# [texhax] tex4ht .htf font files?

Nina Mazumdar nina.mazumdar at gmail.com
Mon Jul 14 07:00:44 CEST 2008

On Mon, Jul 14, 2008 at 2:02 AM, Henrik Frisk <frisk.h at gmail.com> wrote:

[...]

> For a fairly large project I need to produce both HTML and
> PostScript/PDF output. After much experimenting I finally decided to
> go with tex4ht for the LaTeX to HTML transformation. The problem I

That is the right way of making HTML from TeX sources. TeX4ht is a
highly configurable system than any other for this purpose.

> have is that I'm using Adobe Garamond and Adobe Frutiger as fonts and,
> with Garamond in particular, this creates issues with the translation
> (the ligatures don't get translated correctly). Watching the debug
> from tex4ht I can see it complains about not finding the .htf
> equivalents for these fonts. Unfortunately I can't seem to find
> information about what .htf is and how/if I can transform the font
> metrics files I have of Garamond and Frutiger.

.htf stands for hypertext font.  It is an ascii font table file in
which character codes are provided for a given font in ascending
order.  Each line of a htf file will have one character.  If you open
cmr.htf, you can easily understand what I meant. Eiten Gurari has
devised a poetic character substitution system with these *.htf files
while post-processing the *.dvi output with t4ht program which is also
part of TeX4ht bundle.

Although it is not difficult to create .htf fonts for garamond or
frutiger, it will be a non-trivial task for a newbie.

your document.  You may use the default cmr fonts during translation
to HTML.  After all, html can easily be controlled by a .css and using
garamond in the LaTeX sources do not provide any particular advantage
except problems as above.

> The other, probably simpler option would be to have some kind of
> conditional inclusion of the two Adobe fonts - or rather conditional
> exclusion of the font directive. Something like (pseudo code):
>
> \iftex4ht
> \else
> \fi
>
> Though, this too will soon get quite complex. I define many style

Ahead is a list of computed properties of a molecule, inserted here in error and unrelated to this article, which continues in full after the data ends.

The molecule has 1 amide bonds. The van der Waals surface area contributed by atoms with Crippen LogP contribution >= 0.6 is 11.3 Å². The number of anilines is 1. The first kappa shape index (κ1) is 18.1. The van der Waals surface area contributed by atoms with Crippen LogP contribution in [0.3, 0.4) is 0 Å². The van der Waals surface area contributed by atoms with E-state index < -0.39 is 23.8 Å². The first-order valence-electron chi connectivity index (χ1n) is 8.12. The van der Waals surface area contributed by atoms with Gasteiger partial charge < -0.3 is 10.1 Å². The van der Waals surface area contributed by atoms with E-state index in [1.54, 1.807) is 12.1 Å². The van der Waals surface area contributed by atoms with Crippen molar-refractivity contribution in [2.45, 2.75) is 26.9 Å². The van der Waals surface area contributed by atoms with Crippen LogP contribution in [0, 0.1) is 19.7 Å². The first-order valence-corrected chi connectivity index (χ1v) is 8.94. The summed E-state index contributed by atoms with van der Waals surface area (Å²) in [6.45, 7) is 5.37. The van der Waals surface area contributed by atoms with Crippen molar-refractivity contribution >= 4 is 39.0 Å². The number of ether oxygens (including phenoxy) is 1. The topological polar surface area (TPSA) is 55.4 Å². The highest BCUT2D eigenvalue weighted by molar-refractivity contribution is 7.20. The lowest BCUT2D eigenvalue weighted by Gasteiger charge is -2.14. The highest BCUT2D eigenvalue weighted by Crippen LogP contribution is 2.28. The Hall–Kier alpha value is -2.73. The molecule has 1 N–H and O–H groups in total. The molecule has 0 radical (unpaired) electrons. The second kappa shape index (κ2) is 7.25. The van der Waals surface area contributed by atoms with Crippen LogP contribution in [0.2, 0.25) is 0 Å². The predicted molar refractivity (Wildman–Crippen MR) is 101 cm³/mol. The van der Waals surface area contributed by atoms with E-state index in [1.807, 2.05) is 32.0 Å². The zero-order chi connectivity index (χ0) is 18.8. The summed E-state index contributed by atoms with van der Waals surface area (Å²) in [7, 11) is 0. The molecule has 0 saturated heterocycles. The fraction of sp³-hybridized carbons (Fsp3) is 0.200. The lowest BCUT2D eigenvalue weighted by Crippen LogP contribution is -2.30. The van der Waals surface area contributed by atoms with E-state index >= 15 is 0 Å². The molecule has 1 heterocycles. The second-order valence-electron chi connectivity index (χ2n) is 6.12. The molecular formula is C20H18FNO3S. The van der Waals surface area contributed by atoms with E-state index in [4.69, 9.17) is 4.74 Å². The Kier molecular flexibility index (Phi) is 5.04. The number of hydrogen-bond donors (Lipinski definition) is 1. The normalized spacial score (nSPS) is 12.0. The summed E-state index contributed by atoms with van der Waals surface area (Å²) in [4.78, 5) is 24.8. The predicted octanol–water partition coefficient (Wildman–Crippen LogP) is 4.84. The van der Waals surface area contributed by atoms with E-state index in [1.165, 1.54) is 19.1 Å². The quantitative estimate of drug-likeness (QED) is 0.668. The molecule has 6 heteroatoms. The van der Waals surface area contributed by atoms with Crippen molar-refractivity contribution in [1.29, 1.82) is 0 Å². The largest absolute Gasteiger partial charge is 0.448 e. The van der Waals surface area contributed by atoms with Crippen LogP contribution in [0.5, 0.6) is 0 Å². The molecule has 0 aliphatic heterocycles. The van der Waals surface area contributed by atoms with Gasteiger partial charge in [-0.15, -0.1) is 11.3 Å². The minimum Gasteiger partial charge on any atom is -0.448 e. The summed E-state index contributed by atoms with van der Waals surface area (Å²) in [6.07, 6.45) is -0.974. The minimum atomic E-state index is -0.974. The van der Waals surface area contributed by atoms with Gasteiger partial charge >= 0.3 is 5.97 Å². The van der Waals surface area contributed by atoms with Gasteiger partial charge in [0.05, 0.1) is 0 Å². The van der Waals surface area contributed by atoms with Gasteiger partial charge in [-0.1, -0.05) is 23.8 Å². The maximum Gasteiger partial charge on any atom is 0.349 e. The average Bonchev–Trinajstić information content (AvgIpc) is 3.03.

> commands that I use that include these fonts. Any hints or suggestions
> would be most welcome.

If you are familiar with  gnu tools like make, makefile, things can
easily be done.  If you are in windows you can seek the help of
cygwin.  The procedure goes like this.

1. create a file namely, variable.tex, contents of which will look
like (or adjust as you might want):

-------------------- variable.tex --------------------------
\makeatletter
\@ifundefined{Status}{\gdef\Status{0}}{}
\makeatletter
\ifcase\Status %{0}
\typeout{HTML output}
\documentclass[<options>]{article} % or whatever
%%% add any other packages or commands relevant to
%%% html generation
%
\or % Status = 1
\typeout{PDF output}
\documentclass[<options]{article}
\usepackage{garamond}
\usepackage{frutiger}
%%% add any other packages or commands relevant to
%%% PDF generation
\fi

------------------- End of variable.tex -------------------------

2. Your source document will not have the preamble part, instead it will have:

\input variable.tex
\begin[document}

3. Create makefile in the following fashion:

-------------------- makefile ---------------------

## do not use any extension, just provide the basefile name

html:
htlatex $(FILE) pdf: pdflatex '\def\Status{1}\input$(FILE)'

------------------ end of makefile ----------------

Now happily execute the following commands at the prompt:

for html:

make html

for PDF

make pdf

Hope this helps, if you have any doubts or problems, please get back to me.

Happy TeXing and best regards

--
Nina